sure if a license is needed for you to fish. If it is required,
you must acquire one by checking with a sporting goods store.
They will help you how to get it, and some will even provide it
During the time that you are in your favorite sporting goods
store, you can look around and buy the right fishing equipment
that you will be need for your trip. Considering that you are a
beginner, make sure that you budget well the cost and your
spending on the equipment, not deciding on expensive equipments;
buy only the basic things you will need.
When in doubt as to what is needed, ask the help of the store
keeper, but do keep in mind that you need to stick to a budget.
Take your time and don't hesitate to ask how to use each piece
of equipment that is offered to you. Artificial lures for bait
can be used or you can simply look for worms from your back
An inexpensive fishing rod and reel will be enough along with
a fishing line, hooks, weights, a bobber (this keeps your line
afloat), fishing lures and net. A polarized sunglass is also
essential, as it will help to see clearly through the water and
lessen the glare.
Then if you don't know the good locations to fish, ask about
local "hot" spots, or check your State's fishing regulations for
information about fishing locations around your State.
The time will surely come when you will be a better
fisherman; then you may decide on upgrading your equipment. In
the meantime, keep things simple. It is always advised that you
avoid fishing alone. Always be with a friend, as when emergency
strikes, there can be someone who can call for help.
It is wise to start fishing in shallow waters. Aim your cast
in shady or rocky areas where the water is deep, as this is
where the fish is expected to be found. Keep in mind that this
is all practice first.
As your skill level develops and increases, you can then
attempt into deeper waters. But before going, take the time to
practice casting to familiarize yourself with your rod and your
What better place to practice than your back yard. To do so,
mark off an area using a rope and use this as your guide in
aiming your cast. Rehearse and study your movements to discover
a method that will work for you. Bear in mind, cast with your
wrist, and not with your arm.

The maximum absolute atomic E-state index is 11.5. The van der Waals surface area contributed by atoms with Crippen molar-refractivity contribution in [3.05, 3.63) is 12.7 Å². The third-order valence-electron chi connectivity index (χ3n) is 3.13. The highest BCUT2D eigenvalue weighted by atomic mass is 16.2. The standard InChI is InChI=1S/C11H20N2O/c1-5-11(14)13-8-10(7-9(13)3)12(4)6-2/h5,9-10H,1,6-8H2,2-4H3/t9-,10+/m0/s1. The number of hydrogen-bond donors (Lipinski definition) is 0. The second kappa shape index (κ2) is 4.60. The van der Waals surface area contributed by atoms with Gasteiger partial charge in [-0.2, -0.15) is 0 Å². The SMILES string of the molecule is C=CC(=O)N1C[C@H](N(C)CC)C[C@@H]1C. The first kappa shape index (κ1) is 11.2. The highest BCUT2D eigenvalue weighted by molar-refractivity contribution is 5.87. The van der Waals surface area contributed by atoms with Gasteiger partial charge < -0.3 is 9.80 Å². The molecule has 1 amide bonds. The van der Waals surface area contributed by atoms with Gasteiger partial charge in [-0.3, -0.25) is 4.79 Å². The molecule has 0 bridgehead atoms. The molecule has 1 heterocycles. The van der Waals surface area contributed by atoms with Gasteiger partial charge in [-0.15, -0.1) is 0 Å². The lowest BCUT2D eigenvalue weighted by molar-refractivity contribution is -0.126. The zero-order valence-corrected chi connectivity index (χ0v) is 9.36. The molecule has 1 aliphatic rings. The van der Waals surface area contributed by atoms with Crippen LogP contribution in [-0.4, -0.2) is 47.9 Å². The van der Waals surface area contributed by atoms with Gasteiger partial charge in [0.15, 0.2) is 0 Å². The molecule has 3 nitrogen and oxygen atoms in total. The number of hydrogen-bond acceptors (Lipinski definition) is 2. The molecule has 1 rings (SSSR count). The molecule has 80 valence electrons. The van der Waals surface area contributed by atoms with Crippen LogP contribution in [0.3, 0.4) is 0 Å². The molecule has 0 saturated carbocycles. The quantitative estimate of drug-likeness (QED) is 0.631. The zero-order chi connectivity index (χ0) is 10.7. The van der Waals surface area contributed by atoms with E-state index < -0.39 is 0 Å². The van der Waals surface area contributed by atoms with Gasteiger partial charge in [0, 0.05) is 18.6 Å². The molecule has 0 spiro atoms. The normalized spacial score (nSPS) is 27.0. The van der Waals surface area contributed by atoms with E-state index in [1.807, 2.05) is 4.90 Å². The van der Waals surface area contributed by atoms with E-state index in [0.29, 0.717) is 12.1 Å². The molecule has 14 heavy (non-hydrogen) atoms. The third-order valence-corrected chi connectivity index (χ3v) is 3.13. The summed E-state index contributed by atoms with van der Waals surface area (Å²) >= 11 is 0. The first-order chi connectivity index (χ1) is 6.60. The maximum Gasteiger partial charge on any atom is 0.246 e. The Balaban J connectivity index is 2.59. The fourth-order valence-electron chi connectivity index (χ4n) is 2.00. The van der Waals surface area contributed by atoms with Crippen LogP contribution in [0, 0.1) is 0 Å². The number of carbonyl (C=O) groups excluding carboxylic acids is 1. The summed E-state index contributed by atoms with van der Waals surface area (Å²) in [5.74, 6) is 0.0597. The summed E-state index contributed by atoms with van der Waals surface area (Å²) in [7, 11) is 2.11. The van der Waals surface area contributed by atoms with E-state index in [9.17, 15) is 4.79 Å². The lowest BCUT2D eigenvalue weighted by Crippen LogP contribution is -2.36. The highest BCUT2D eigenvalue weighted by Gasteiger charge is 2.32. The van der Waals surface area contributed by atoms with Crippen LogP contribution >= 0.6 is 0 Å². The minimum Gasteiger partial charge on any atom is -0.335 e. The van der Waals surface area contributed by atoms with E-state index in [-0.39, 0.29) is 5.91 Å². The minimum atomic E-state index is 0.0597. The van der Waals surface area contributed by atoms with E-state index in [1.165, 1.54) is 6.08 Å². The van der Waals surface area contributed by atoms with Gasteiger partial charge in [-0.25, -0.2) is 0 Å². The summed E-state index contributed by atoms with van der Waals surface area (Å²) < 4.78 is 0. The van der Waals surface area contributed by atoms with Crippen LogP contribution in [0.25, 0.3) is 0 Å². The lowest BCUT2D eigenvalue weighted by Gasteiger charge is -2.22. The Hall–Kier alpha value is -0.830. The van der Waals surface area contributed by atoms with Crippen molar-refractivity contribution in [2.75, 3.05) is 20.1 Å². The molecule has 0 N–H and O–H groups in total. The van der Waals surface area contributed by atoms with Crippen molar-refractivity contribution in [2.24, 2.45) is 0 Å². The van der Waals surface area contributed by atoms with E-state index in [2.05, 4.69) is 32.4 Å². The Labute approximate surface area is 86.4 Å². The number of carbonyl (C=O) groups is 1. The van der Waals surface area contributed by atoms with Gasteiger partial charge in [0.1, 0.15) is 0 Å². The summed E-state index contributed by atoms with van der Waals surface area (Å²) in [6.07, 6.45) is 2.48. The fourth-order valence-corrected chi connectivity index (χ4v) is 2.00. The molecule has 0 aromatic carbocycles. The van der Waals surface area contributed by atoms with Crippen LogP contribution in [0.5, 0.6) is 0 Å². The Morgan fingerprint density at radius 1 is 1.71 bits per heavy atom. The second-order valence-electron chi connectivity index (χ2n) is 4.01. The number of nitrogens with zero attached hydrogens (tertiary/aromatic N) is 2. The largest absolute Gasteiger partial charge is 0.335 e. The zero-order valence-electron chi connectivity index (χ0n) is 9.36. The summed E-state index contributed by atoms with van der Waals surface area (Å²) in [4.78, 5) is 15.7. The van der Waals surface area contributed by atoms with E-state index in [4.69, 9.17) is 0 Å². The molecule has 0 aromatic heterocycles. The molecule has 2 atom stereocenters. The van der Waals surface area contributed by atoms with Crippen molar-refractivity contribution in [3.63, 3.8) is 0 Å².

Fishing hooks are very sharp and needed to be handled with
care to avoid injury. Before casting, it is important that you
should look around you and stay unobstructed to avoid hurting
other people with your hook. When the right time has come and
you go fishing for real, keep in mind to cast your line always
ahead of the fish, making your bait land slowly, with as little
splash as possible. The fish will see well at a close point, but
cannot see behind.
If your casts are going in a disorganized manner, move closer
to the water so you can gain better accuracy.
Watch the bobber closely for any movement. If and when a fish
grabs the bait, the bobber will be pulled under water. This
signals that you got a fish on the line. Don't get too excited.
Keeping your line tight, slowly reel in your catch. Place the
net near and use it to bring the fish out. Remove the hook from
the fish with great care. If you got an undersized fish (as
noted in the state's regulation book), quickly return it to the
water. Likewise, if you have no intention in eating your catch,
do not waste it and return it to the water. Releasing the fish
will supply the water with more fish, giving future fishermen
the thrill to experience a catch.
Lastly, look around you and feel the calm, restful and serene
view of the river.
Fishing is the activity of hunting for fish. It is an ancient
and worldwide practice that dates back about 10,000 years with
various techniques and traditions and it has been transformed by
modern technological developments. Fishing continues to be a
favorite pastime in the United States, in 2001, 16% of the U.S.
population 16 years old and older (34 million anglers) spent an
average of 16 days fishing. Freshwater fishing was the most
popular type of fishing with over 28 million anglers devoting
nearly 467 million angler-days to the sport.
Stewardship of our Waterways:
You can help to
take care of our lakes, rivers, and other waterways so that
others may enjoy these areas for years to come by practicing
some of the following actions:
Litter... take along a trash bag or other receptacle for